I Remember Mom: Remembering Mom’s Old Rocking Chair

By Richard Mabey Jr.


I think that old homesteads have a life unto themselves. I know that this will be a bit of a controversial statement to many. But I think that the breath, the fiber, the vibrations, the rhythm, the essence of an old homestead has a certain unique and wondrous personality. A certain calling, a feeling, a remnant essence of the people who once occupied the home.


It was a most uncanny thing that my dear and sweet great grandmother, Dora Mabey, found great solace and comfort in the rocking chair that graced the living room of the old Mabey Homestead. It was uncanny, that my dear, kind mother, Janey Mabey, also found solace and comfort in spending time sitting upon a rocking chair that was almost in the exact same place where Great Grandma Mabey’s old rocking chair was placed for decades.


My mom loved to crotchet colorful afghan blankets. I remember, growing up in the old Mabey Homestead, that all so many wonderful afghans filled the rooms of my house, including the bedrooms. They simply abounded in the home.


I was five years old, when Mom would rock my baby sister, Patti, to sleep. Mom would sing lullabies to Patti to help her fall into the comfort of deep sleep. No doubt, the back-and-forth movement of Mom’s old rocking chair also helped my sister to drift into restful dreamland.


My dad, from time to time, referenced the Twilight Zone feeling that his grandmother rocked him to sleep in a rocking chair that was set in almost the exact place in the living room, as Mom had her rocking chair placed at.


Now, at 68 years old, and basically retired from working a 48-hour workweek, I have the time now to ponder and contemplate how uniquely strange and eerie it is that my mom’s rocking chair was in practically the exact place as my great grandmother kept her rocking chair.


There was a time period in my life, when I lived alone in the old Mabey Homestead for long periods of time. Mom and Dad would often take car rides out to Nevada to visit Dad’s older brother, Edward and his wife Joy. My sister Patti was attending seminary. To be alone, in the wee hours of the night, in the old Mabey Homestead, was often a most eerie and haunting experience.


I remember something would awaken me in the middle of the night. I could hear, downstairs from the living room, the sound of the old rocking chair squeaking. It was a most unsettling feeling.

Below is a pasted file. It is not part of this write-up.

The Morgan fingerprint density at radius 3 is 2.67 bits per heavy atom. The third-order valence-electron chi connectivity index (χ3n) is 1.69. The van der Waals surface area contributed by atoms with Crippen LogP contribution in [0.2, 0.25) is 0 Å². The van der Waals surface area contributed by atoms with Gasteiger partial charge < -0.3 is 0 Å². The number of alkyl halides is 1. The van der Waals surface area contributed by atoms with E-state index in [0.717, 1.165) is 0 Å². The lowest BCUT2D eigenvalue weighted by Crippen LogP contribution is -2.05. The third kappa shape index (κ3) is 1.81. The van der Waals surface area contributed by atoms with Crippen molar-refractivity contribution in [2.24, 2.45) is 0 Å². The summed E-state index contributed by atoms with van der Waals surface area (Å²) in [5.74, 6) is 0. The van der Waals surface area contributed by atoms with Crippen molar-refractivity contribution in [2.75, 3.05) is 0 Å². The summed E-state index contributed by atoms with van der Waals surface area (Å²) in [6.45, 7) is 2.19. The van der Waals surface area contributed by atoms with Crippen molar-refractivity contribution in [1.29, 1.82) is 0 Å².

This was in the midst of the 1980’s. At the time, I worked in the Public Relations Department at AT&T, in Morristown. Work began at eight o’clock sharp. I would make it a point, to be at my desk by at least quarter to eight every morning. This meant waking up at five-thirty in the morning, because I always liked to leave my house at six-thirty, just in case there was a lot of traffic that morning.


I would have oatmeal for breakfast, every morning. I often remember sitting at the kitchen table of the old Mabey Homestead, eating breakfast at about six o’clock and hearing the subtle sound of the squeaking of Mom’s old rocking chair in the living room.


Can any of us really say what really governs the essence, the feeling, the spirit of an old homestead? If you have ever stepped foot into an older home, you probably know exactly what I am talking about. My great grandfather, William Mabey, built the old Mabey Homestead in 1890. It still stands today.


As a child, in grade school, I would often read the funny pages of the newspaper on the floor of the old Mabey Homestead. I would often lie down, face down, buried in the Sunday funnies. I distinctly remember looking up from reading Barney Google, to see Mom crocheting another colorful afghan blanket. Today, that memory brings great comfort to my heart.


Hold dear to heart, your own unique truth of all things beyond scientific explanation. Know that God cannot be limited. Love cannot be boxed in. Could it be that the love of my beloved great grandmother, beckoned to my mom to place her rocking chair in practically the exact same place that Great Grandma Mabey had kept her own rocking chair? There are some things that are simply unexplainable.


Richard Mabey Jr. is a freelance writer. He can be reached at richardmabeyjr@hotmail.com. Please put on the subject line: I Remember Mom.

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